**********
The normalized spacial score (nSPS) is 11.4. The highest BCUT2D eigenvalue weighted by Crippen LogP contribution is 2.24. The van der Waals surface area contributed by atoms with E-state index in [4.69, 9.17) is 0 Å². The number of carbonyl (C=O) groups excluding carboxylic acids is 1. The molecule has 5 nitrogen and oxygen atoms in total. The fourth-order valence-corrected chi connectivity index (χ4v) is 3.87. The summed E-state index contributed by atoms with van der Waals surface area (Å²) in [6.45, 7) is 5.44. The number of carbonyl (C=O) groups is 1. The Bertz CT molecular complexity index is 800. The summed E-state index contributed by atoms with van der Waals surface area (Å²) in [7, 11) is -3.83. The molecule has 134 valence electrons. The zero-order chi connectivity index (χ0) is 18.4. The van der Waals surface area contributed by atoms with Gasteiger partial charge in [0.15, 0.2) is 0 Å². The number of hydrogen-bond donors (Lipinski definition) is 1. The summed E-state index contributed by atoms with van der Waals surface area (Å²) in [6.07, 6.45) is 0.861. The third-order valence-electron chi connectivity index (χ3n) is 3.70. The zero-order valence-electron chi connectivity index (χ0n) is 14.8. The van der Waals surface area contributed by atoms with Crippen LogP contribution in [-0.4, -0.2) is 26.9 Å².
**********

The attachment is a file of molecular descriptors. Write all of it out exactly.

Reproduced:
The normalized spacial score (nSPS) is 11.4. The highest BCUT2D eigenvalue weighted by Crippen LogP contribution is 2.24. The van der Waals surface area contributed by atoms with E-state index in [4.69, 9.17) is 0 Å². The number of carbonyl (C=O) groups excluding carboxylic acids is 1. The molecule has 5 nitrogen and oxygen atoms in total. The fourth-order valence-corrected chi connectivity index (χ4v) is 3.87. The summed E-state index contributed by atoms with van der Waals surface area (Å²) in [6.45, 7) is 5.44. The number of carbonyl (C=O) groups is 1. The Bertz CT molecular complexity index is 800. The summed E-state index contributed by atoms with van der Waals surface area (Å²) in [7, 11) is -3.83. The molecule has 134 valence electrons. The zero-order chi connectivity index (χ0) is 18.4. The van der Waals surface area contributed by atoms with Gasteiger partial charge in [0.15, 0.2) is 0 Å². The number of hydrogen-bond donors (Lipinski definition) is 1. The summed E-state index contributed by atoms with van der Waals surface area (Å²) in [6.07, 6.45) is 0.861. The third-order valence-electron chi connectivity index (χ3n) is 3.70. The zero-order valence-electron chi connectivity index (χ0n) is 14.8. The van der Waals surface area contributed by atoms with Crippen LogP contribution in [-0.4, -0.2) is 26.9 Å².